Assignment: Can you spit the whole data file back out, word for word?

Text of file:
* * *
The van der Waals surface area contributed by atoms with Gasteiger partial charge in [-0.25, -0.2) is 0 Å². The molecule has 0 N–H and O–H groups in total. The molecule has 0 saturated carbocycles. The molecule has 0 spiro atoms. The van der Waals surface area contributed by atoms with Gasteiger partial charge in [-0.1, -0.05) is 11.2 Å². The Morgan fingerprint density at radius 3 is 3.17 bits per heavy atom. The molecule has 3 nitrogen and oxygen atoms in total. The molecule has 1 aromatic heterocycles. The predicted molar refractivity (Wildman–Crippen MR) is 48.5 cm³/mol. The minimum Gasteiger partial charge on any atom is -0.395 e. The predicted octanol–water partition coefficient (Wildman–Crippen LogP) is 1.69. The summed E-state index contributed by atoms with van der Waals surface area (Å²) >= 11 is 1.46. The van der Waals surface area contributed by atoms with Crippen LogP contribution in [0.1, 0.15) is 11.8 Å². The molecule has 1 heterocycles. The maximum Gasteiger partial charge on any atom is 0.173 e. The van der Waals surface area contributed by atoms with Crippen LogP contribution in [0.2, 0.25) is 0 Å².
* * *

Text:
The van der Waals surface area contributed by atoms with Gasteiger partial charge in [-0.25, -0.2) is 0 Å². The molecule has 0 N–H and O–H groups in total. The molecule has 0 saturated carbocycles. The molecule has 0 spiro atoms. The van der Waals surface area contributed by atoms with Gasteiger partial charge in [-0.1, -0.05) is 11.2 Å². The Morgan fingerprint density at radius 3 is 3.17 bits per heavy atom. The molecule has 3 nitrogen and oxygen atoms in total. The molecule has 1 aromatic heterocycles. The predicted molar refractivity (Wildman–Crippen MR) is 48.5 cm³/mol. The minimum Gasteiger partial charge on any atom is -0.395 e. The predicted octanol–water partition coefficient (Wildman–Crippen LogP) is 1.69. The summed E-state index contributed by atoms with van der Waals surface area (Å²) >= 11 is 1.46. The van der Waals surface area contributed by atoms with Crippen LogP contribution in [0.1, 0.15) is 11.8 Å². The molecule has 1 heterocycles. The maximum Gasteiger partial charge on any atom is 0.173 e. The van der Waals surface area contributed by atoms with Crippen LogP contribution in [0.2, 0.25) is 0 Å².